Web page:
A really lovely and honest portrayal of first love, and all the messiness that comes with it, Our Chemical Hearts by Krystal Sutherland is perfect for fans of Rainbow Rowell, John Green, and books like Simon vs. the Homo Sapiens Agenda and More Happy Than Not.
Henry Page has never been in love. He fancies himself a hopeless romantic, but the slo-mo, heart palpitating, can’t-eat-can’t-sleep kind of love that he’s been hoping for just hasn’t been in the cards for him—at least not yet. Instead, he’s been happy to focus on his grades, on getting into a semi-decent college and finally becoming editor of his school newspaper. Then Grace Town walks into his first period class on the third Tuesday of senior year and he knows everything’s about to change.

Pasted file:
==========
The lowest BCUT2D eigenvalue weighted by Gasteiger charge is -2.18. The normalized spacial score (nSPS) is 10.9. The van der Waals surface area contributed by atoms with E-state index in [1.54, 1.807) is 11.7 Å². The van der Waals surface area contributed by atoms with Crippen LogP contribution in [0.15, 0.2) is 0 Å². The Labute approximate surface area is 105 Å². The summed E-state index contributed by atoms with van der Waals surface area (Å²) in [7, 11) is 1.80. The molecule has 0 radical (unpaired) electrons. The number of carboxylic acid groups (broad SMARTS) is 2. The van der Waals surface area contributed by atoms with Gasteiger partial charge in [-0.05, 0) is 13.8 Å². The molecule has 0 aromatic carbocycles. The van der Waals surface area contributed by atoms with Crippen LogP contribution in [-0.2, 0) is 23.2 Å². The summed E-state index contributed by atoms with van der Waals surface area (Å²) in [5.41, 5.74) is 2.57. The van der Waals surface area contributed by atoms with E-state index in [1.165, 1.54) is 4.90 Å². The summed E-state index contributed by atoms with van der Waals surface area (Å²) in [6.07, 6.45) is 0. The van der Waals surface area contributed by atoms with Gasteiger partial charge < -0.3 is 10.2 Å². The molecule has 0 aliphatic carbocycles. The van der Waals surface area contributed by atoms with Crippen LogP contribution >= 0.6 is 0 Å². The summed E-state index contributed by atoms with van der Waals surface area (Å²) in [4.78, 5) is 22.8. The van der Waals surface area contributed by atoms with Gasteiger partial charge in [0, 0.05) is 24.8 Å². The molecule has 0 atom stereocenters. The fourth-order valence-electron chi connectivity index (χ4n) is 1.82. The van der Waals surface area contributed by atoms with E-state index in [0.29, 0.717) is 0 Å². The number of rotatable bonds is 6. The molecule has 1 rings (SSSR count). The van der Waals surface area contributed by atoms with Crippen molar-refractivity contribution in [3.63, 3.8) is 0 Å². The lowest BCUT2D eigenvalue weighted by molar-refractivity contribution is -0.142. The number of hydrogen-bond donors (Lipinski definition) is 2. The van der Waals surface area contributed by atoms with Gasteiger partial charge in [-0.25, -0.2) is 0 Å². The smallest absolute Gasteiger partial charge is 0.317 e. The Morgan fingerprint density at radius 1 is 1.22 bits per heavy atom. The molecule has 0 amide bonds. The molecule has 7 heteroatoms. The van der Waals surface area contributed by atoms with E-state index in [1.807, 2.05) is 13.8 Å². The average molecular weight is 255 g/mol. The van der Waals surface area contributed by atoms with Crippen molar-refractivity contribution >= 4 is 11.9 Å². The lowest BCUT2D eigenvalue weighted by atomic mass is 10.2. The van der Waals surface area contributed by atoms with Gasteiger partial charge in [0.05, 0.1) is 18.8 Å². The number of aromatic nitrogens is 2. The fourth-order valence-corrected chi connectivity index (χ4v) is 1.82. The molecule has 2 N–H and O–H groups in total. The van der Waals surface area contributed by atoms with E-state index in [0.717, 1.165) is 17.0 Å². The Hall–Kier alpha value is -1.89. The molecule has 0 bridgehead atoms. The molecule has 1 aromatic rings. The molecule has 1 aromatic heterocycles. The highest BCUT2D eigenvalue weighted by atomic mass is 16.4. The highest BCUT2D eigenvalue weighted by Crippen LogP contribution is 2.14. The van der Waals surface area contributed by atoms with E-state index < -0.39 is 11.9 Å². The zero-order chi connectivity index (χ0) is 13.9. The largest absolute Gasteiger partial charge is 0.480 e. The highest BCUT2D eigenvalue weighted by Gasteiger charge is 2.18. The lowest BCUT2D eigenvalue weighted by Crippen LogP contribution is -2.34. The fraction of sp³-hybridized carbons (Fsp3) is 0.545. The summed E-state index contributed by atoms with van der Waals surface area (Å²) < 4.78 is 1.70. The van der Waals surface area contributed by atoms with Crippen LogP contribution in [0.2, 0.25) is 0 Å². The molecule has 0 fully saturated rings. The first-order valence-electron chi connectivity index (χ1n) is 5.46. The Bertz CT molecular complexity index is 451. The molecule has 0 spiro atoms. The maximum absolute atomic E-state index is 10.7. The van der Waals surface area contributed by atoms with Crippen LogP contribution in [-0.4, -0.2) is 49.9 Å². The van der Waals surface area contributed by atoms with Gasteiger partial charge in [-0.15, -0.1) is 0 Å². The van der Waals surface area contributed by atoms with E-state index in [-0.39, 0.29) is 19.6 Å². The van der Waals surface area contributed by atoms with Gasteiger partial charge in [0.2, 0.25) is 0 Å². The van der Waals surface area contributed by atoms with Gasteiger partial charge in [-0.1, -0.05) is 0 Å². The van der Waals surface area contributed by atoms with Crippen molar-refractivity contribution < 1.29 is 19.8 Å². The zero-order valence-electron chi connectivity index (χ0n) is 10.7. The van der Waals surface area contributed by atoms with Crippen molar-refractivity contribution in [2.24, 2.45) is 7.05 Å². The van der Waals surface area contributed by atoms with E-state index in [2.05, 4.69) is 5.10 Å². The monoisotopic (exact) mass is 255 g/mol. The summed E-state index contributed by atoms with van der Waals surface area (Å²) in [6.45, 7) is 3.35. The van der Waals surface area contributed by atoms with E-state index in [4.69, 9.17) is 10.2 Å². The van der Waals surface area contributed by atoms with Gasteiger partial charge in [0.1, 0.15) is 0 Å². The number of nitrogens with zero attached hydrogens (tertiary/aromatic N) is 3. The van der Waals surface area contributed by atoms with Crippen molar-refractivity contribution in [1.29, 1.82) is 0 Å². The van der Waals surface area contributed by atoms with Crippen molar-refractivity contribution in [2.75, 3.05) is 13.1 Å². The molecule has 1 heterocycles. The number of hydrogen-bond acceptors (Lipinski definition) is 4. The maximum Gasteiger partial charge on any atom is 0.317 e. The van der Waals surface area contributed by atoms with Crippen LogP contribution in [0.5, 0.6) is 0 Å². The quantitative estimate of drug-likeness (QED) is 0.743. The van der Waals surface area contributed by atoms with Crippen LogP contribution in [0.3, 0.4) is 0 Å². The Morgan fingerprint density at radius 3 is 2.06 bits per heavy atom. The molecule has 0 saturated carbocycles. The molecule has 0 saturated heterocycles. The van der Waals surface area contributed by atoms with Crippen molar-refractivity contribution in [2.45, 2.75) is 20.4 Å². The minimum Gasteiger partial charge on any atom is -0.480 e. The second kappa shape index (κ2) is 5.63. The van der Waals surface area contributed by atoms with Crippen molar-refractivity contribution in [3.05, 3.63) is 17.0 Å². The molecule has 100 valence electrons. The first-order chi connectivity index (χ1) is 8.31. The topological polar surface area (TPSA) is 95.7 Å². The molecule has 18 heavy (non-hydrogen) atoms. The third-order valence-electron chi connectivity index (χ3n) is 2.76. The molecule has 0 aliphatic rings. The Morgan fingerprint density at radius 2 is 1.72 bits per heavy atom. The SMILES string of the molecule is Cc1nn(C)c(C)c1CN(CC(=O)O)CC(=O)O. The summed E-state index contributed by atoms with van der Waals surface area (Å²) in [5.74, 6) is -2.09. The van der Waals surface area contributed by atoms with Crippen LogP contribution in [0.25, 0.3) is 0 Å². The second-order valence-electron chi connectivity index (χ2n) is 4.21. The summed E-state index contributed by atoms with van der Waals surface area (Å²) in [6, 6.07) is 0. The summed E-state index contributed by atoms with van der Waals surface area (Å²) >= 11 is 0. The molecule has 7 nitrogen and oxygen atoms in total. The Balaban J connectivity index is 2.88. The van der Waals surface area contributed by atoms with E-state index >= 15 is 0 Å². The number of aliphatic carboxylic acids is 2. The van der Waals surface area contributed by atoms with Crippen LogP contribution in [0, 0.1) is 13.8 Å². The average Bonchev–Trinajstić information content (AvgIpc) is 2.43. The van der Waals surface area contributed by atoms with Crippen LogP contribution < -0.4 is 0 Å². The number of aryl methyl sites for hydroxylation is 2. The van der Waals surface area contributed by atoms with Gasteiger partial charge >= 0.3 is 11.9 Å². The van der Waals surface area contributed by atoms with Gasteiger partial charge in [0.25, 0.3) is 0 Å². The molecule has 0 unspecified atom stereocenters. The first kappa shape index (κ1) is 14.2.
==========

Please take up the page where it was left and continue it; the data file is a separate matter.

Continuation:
Grace isn’t who Henry pictured as his dream girl—she walks with a cane, wears oversized boys’ clothes, and rarely seems to shower. But when Grace and Henry are both chosen to edit the school paper, he quickly finds himself falling for her. It’s obvious there’s something broken about Grace, but it seems to make her even more beautiful to Henry, and he wants nothing more than to help her put the pieces back together again. And yet, this isn’t your average story of boy meets girl. Krystal Sutherland’s brilliant debut is equal parts wit and heartbreak, a potent reminder of the bittersweet bliss that is first love.
Sutherland just beautifully captures all the messiness of first love and heartbreak and loss, and the crushing realization that real life — and real love — isn’t usually like the stuff of books and movies and fairy tales.
Our Chemical Hearts is at a times funny and sad and sweet and romantic; it is heartwarming and heartbreaking. It is, really, a little capsule of all the things that make up life: love and friendship and loss and failure and success. Sutherland has captured a little slice of the world, and written it up.
This is exactly what contemporary YA fiction should be: realistic and ultimately hopeful at the same time. Look for Our Chemical Hearts, in stores now.